Jesus Was a Migrant, by Deirdre Cornell, and Border Patrol Nation, by Todd Miller
How do immigrants shape Americans’ self-understanding? Are we citizens surrounded by terrorists and smugglers who are determined to gain a foothold among us and threaten our way of life? Or are we spiritual migrants on a journey of salvation, invited to share with and learn from companions who have experienced displacement? These are contrasting views of our national experience highlighted by Deirdre Cornell and Todd Miller in two books addressing our responses to migration. Cornell’s book is the fruit of 20 years of pastoral work with migrants and immigrants, mostly in New York State but also in Mexico. Miller is a journalist specializing in border issues who has also worked in immigration education and advocacy.
Cornell opens with attention to the historic relationship of Christian faith to human mobility, then takes readers through salvation history as a record of migrations both human and divine. She writes, “With all its hardships, human mobility serves as a paradigm of religious faith. Christians espouse belief in a Savior who embodied migration in his lifetime—and who continues to cross borders as the risen Lord. In migration, we find a source of blessing.” This insight, that migration is central to the human experience taken on and redeemed by Christ, provides the driving force for the book.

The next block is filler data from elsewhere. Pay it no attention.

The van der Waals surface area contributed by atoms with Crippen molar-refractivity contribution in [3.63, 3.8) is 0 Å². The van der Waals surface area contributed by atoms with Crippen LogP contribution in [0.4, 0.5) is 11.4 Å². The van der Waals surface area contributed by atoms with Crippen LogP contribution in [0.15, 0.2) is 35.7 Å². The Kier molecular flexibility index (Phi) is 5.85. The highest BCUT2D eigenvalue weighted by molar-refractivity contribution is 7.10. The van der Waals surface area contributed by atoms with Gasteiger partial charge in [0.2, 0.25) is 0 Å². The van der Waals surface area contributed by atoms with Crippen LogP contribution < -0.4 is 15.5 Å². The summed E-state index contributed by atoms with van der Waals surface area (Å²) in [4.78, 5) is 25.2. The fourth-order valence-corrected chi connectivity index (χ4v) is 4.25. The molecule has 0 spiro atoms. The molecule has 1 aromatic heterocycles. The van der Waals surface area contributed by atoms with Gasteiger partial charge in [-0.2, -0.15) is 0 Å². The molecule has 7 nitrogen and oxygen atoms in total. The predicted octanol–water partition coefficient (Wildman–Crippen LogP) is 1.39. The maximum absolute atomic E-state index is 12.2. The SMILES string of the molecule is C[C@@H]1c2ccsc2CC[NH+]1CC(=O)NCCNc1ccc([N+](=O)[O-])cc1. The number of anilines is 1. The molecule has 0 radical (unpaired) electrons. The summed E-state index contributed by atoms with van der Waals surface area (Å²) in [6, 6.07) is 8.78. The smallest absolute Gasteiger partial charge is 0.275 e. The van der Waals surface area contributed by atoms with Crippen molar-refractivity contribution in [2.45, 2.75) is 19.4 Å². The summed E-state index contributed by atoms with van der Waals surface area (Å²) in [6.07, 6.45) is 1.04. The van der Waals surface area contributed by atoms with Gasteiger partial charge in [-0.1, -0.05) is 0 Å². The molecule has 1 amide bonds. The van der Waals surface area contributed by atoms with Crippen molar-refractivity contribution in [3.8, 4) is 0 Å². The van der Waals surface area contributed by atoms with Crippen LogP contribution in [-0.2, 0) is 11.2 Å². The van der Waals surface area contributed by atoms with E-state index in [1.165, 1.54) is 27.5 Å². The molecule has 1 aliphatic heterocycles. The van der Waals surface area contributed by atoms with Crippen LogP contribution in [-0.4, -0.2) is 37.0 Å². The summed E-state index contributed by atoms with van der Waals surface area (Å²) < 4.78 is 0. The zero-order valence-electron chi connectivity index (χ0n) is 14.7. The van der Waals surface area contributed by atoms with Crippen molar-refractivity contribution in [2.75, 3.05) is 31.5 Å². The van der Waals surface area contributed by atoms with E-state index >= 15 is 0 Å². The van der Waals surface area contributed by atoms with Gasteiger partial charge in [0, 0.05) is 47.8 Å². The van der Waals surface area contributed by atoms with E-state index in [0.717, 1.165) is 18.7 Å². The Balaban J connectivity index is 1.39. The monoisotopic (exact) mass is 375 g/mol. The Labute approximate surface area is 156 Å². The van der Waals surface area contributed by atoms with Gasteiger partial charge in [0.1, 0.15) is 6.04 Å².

What follows could be called a travelogue of Cornell’s journey alongside the migrants to whom she has provided pastoral care. A Christmas Eve trip south to celebrate with her immigrant godchildren and their family flows into a nuanced reading of the story of the Magi and a reflection on the role of outsiders in helping us to recognize God’s work in Jesus. She explores the experience of crossing over boundaries, encountering God in new ways, and returning, changed, to see the place of origin differently. It is not a facile comparison; the experiences of her immigrant friends challenges traditional views of the Magi. The story of Matthew’s audience of diaspora Jews interprets the memories and longings of Cornell’s friends, and finally the visit becomes the seed for change in Cornell’s own family: “From that moment on, I knew we could not go home the same way. . . . Maybe I had unconsciously assumed that we were bringing the church to migrants when it was they who also freely shared the church with us.” She lets the text speak into her life while she draws on her own experiences to understand the text.
Cornell also contemplates the interplay of traditional elements of Roman Catholic piety with the lives of migrants who practice them. These sections are strong in beauty and depth, but they may not all resonate with readers outside the Catholic tradition. The chapter in which a migrant named José finds comfort in praying Psalm 88 during his detention and eventually writes psalmlike words of praise as an expression of his maturing faith is a perfect invitation to pray with the psalms. It is also a path to empathy with a life experience very different from my own.